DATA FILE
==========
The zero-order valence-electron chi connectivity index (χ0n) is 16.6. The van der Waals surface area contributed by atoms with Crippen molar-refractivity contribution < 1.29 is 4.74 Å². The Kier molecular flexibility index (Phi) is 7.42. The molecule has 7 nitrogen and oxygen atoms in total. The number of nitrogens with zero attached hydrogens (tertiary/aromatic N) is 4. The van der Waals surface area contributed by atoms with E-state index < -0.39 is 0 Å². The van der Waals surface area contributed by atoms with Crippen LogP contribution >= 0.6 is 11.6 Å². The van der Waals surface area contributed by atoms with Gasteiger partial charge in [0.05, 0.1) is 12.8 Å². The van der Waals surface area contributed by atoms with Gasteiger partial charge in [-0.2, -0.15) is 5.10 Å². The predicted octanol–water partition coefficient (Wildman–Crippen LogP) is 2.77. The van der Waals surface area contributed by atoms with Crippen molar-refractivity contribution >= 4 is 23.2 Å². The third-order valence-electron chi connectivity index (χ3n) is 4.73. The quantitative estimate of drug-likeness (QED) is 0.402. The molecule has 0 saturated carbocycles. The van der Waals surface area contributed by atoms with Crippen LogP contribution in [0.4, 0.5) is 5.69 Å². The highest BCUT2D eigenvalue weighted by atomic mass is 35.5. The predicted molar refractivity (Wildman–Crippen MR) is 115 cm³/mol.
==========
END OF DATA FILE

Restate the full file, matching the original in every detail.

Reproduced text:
The zero-order valence-electron chi connectivity index (χ0n) is 16.6. The van der Waals surface area contributed by atoms with Crippen molar-refractivity contribution < 1.29 is 4.74 Å². The Kier molecular flexibility index (Phi) is 7.42. The molecule has 7 nitrogen and oxygen atoms in total. The number of nitrogens with zero attached hydrogens (tertiary/aromatic N) is 4. The van der Waals surface area contributed by atoms with E-state index < -0.39 is 0 Å². The van der Waals surface area contributed by atoms with Crippen LogP contribution >= 0.6 is 11.6 Å². The van der Waals surface area contributed by atoms with Gasteiger partial charge in [0.05, 0.1) is 12.8 Å². The van der Waals surface area contributed by atoms with Gasteiger partial charge in [-0.2, -0.15) is 5.10 Å². The predicted octanol–water partition coefficient (Wildman–Crippen LogP) is 2.77. The van der Waals surface area contributed by atoms with Crippen molar-refractivity contribution >= 4 is 23.2 Å². The third-order valence-electron chi connectivity index (χ3n) is 4.73. The quantitative estimate of drug-likeness (QED) is 0.402. The molecule has 0 saturated carbocycles. The van der Waals surface area contributed by atoms with Crippen LogP contribution in [0.4, 0.5) is 5.69 Å². The highest BCUT2D eigenvalue weighted by atomic mass is 35.5. The predicted molar refractivity (Wildman–Crippen MR) is 115 cm³/mol.